Aside from West Bund and M50, Shanghai is not just about art districts, though. There are very interesting galleries scattered all over the city. Beautiful, small galleries nested in old lanes, such as those in the French Concession Area or close to the Bund, galleries that are far from the usual “white box” setting. In the last four years, we also saw many new Museums coming to life, with very good programs.


For someone who is new to art, what is your recommendation to given them a proper introduction to the art scene here?

Since, as I said, Shanghai art scene is very scattered around the city, the best way to start looking at art is to get an overall idea about the main Galleries and Museums. To have always up to date information about the shows and events, I indeed suggest to join our ARTCaffè|ARTSeeing Community chat, that I started about a year ago with this purpose. Spots are limited, though, since we are now close to the 500 people threshold.


With two children under the age of 6, how do you make the balance between family and your art related activities?

First of all, I have a very supportive husband, who truly believed in me and my passion since I first started the ARTCaffè. Then, a methodic routine really helps in managing my time between family and art related activities.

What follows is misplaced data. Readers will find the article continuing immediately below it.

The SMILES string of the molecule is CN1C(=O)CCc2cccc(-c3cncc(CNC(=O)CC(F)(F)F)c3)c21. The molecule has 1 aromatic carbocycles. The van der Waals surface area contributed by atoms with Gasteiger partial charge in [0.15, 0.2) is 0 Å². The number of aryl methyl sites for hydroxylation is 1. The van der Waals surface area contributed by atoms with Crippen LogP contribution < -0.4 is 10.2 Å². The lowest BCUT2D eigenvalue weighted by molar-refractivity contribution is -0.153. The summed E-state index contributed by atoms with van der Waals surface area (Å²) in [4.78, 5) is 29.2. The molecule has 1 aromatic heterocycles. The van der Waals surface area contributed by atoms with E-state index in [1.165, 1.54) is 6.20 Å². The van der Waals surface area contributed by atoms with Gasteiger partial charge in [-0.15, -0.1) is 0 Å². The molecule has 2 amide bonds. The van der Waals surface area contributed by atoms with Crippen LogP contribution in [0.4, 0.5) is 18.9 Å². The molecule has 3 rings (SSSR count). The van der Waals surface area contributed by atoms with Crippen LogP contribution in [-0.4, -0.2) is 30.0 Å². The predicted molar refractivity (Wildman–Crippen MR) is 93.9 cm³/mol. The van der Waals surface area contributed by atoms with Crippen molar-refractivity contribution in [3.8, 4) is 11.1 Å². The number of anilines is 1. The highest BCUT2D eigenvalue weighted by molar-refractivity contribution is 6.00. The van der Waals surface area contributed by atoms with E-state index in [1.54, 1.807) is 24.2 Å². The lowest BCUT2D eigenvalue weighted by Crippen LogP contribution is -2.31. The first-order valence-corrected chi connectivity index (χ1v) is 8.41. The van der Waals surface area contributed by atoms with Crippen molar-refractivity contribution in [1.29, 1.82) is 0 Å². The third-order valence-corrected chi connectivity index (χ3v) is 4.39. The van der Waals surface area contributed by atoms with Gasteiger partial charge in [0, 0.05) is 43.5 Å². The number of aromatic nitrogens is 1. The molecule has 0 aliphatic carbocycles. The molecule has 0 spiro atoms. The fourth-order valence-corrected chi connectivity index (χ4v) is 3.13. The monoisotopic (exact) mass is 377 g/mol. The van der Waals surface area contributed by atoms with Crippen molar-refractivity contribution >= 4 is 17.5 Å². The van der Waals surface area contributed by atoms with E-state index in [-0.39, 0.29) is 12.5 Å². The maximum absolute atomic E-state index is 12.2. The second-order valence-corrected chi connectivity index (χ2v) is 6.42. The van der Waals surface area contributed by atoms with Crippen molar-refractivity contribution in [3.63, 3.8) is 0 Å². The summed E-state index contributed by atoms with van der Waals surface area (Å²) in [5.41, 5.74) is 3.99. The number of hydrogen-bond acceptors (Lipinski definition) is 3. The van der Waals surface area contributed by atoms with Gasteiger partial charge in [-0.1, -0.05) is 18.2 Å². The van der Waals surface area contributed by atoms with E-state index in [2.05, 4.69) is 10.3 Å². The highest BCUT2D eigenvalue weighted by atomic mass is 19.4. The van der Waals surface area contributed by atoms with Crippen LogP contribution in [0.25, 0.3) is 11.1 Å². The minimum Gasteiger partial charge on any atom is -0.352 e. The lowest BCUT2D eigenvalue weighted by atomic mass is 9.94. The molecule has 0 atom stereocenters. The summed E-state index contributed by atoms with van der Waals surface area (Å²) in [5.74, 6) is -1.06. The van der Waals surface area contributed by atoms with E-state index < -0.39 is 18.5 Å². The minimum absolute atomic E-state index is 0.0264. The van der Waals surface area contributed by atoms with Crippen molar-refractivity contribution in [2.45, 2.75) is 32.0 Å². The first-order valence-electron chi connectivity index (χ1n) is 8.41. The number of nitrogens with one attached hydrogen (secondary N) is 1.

Mornings are usually for my studies, my researches, art trips and public relations, call it so. From 3pm, the shift with my kids starts, and it ends when they go to bed. After, I go back to the preparation of my programs and the management of the ARTCaffè|ARTSeeing community chat. Weekends are usually 100% dedicated to the family.


In your opinion, what is the best part about being an active mom in Shanghai?

The cultural offer in this city is amazing, together with a huge number of artists and galleries and museums and art events. Indeed, here I have tons of material for both my researches and art activities I do organize. I would not have been able to do the same back to my country, or at least here it is much easier. I had to move all the way to China to finally be able to really develop my passion for Art.


Shanghai Mamas is excited to partner with Raffaella to host a series of private events early in 2019. Watch this space!


About Raffaella Gallo, founder of ARTCaffè

Italian, Engineer, born in 1976, she has been nurturing her passion for Art since an early age, starting her own collection at 16.

After 10 years’ experience as Program Manager and Strategic Consultant, life brought her to Beijing, where she eventually had the opportunity to apply her engineering, rigorous and “squared” approach to the Art sector and to open a new chapter in her studies, focusing on Chinese Contemporary Art.

After moving to Dalian in 2012, she started a new concept of meeting, aiming to create a multicultural platform, to activate a debate between people not strictly related to the Art World, but sharing a passion or even a mere curiosity for Art. She named this appointment the ARTCaffè, both to underline the informal features of the meetings and her own cultural Italian roots.